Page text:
Shoulder problems are extremely common and we see a lot at Camberley Physiotherapy. The shoulder is a complex joint actually comprising of 4 separate "joints". Problems can be frequently linked to your age. Younger or sporty people can often pinch tendons in the shoulder due to overuse or muscle imbalances that have an impact on the movement in the arm. A sportsperson who uses the shoulder a lot can develop pain due to restrictions of joints further down "the chain" for example a stiff upper back or even hip. Shoulder pain typically refers down the upper arm but rarely into the hand, localised pain in the top of the collar bone can often mean damage to the joint where the collar bone attaches to the shoulder blade. Another problem that can affect the young is dislocation. This really needs to be managed appropriately because shoulders coming "out" can cause joint laxity and recurrent dislocations. Clicks or clunks in a sporty shoulder can mean a torn or damaged labrum- the tissue round the ring of the shoulder socket.
As we get older tissues can become pinched in the shoulder for different reasons for example due to posture, muscle imbalance or even stiff backs. A frozen shoulder is not that common but means the capsule round the shoulder has become inflamed. One of the signs of this is difficulty reaching behind your back.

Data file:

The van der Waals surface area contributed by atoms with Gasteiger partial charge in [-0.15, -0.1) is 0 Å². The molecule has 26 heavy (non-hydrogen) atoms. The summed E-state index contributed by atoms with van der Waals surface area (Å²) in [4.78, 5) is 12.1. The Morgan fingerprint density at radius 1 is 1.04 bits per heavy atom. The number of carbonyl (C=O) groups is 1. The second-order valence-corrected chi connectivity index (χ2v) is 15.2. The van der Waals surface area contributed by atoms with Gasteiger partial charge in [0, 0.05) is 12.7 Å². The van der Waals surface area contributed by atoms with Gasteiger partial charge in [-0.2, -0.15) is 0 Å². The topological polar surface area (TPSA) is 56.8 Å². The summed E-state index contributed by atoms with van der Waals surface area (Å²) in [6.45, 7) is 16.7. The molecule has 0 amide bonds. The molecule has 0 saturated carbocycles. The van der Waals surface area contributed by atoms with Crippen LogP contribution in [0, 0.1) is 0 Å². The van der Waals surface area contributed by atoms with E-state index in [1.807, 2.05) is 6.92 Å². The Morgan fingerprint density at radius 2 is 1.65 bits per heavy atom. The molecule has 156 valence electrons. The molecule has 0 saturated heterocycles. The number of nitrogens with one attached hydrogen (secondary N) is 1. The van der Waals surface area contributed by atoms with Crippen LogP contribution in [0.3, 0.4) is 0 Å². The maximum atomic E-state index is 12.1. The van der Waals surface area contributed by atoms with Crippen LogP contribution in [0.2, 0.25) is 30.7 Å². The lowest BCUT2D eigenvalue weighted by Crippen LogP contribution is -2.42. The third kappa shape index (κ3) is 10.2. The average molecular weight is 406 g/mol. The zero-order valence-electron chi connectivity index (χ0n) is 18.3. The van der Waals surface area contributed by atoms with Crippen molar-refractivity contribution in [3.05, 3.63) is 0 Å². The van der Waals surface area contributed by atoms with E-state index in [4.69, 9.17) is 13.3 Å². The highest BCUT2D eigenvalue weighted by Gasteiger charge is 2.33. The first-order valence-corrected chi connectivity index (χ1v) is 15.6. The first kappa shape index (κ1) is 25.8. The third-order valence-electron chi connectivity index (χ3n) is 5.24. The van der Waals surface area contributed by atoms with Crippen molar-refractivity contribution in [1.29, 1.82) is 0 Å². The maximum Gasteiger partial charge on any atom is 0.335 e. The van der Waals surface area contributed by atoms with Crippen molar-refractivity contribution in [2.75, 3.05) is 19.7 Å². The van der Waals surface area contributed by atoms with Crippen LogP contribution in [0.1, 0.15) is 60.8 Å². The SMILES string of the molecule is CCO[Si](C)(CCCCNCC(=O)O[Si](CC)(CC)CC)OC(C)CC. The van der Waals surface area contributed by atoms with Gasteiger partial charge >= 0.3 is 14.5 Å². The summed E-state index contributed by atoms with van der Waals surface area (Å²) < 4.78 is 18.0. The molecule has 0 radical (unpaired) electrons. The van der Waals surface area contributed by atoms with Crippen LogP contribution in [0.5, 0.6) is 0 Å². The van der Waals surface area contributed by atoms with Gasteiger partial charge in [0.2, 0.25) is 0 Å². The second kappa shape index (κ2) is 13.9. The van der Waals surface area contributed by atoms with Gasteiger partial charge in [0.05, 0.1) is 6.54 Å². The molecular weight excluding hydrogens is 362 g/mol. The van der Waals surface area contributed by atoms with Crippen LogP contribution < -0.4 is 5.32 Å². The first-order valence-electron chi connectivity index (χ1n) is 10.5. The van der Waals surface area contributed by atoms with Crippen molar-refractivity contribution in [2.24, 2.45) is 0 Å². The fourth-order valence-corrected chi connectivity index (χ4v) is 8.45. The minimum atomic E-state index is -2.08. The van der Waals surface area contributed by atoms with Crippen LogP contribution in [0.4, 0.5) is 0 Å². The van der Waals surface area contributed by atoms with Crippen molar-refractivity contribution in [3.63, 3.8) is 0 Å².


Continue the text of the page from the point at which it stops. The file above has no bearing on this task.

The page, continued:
As we get older still other problems can affect the shoulder; tendons can become thinned and partially torn and in some cases; arthritis can affect the joint although this is not that common.
Problems in the neck can manifest as shoulder pain. The pain may be "shooting" in nature and might even go down to the hand.
Lots can be done to help you both in terms of joint mobilising and soft tissue treatment, postural advice, stability and strengthening exercises. Simple injections around the inflamed tissue can also give huge relief and allow you to rehabilitate yourself back to full function.
Maintaining good posture is very important for optimum shoulder function. If your problem doesn't go away - a full assessment of posture, movement and tissues around the joint will be helpful to help rehabilitate you back to full function.